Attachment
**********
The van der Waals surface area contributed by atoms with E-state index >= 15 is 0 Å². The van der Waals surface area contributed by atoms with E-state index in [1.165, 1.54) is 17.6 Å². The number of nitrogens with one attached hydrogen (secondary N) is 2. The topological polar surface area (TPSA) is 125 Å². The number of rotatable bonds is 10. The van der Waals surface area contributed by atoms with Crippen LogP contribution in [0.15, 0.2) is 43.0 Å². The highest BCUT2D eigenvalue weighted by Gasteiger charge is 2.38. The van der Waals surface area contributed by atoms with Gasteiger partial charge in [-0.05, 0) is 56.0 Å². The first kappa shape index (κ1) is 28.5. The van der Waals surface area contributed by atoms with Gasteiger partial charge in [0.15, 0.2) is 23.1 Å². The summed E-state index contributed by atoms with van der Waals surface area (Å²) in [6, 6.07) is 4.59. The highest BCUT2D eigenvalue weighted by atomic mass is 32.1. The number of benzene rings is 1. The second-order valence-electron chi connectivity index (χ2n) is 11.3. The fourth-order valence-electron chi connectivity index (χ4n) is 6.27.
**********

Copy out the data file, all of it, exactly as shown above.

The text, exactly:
The van der Waals surface area contributed by atoms with E-state index >= 15 is 0 Å². The van der Waals surface area contributed by atoms with E-state index in [1.165, 1.54) is 17.6 Å². The number of nitrogens with one attached hydrogen (secondary N) is 2. The topological polar surface area (TPSA) is 125 Å². The number of rotatable bonds is 10. The van der Waals surface area contributed by atoms with Crippen LogP contribution in [0.15, 0.2) is 43.0 Å². The highest BCUT2D eigenvalue weighted by Gasteiger charge is 2.38. The van der Waals surface area contributed by atoms with Gasteiger partial charge in [-0.05, 0) is 56.0 Å². The first kappa shape index (κ1) is 28.5. The van der Waals surface area contributed by atoms with Gasteiger partial charge in [0.15, 0.2) is 23.1 Å². The summed E-state index contributed by atoms with van der Waals surface area (Å²) in [6, 6.07) is 4.59. The highest BCUT2D eigenvalue weighted by atomic mass is 32.1. The number of benzene rings is 1. The second-order valence-electron chi connectivity index (χ2n) is 11.3. The fourth-order valence-electron chi connectivity index (χ4n) is 6.27.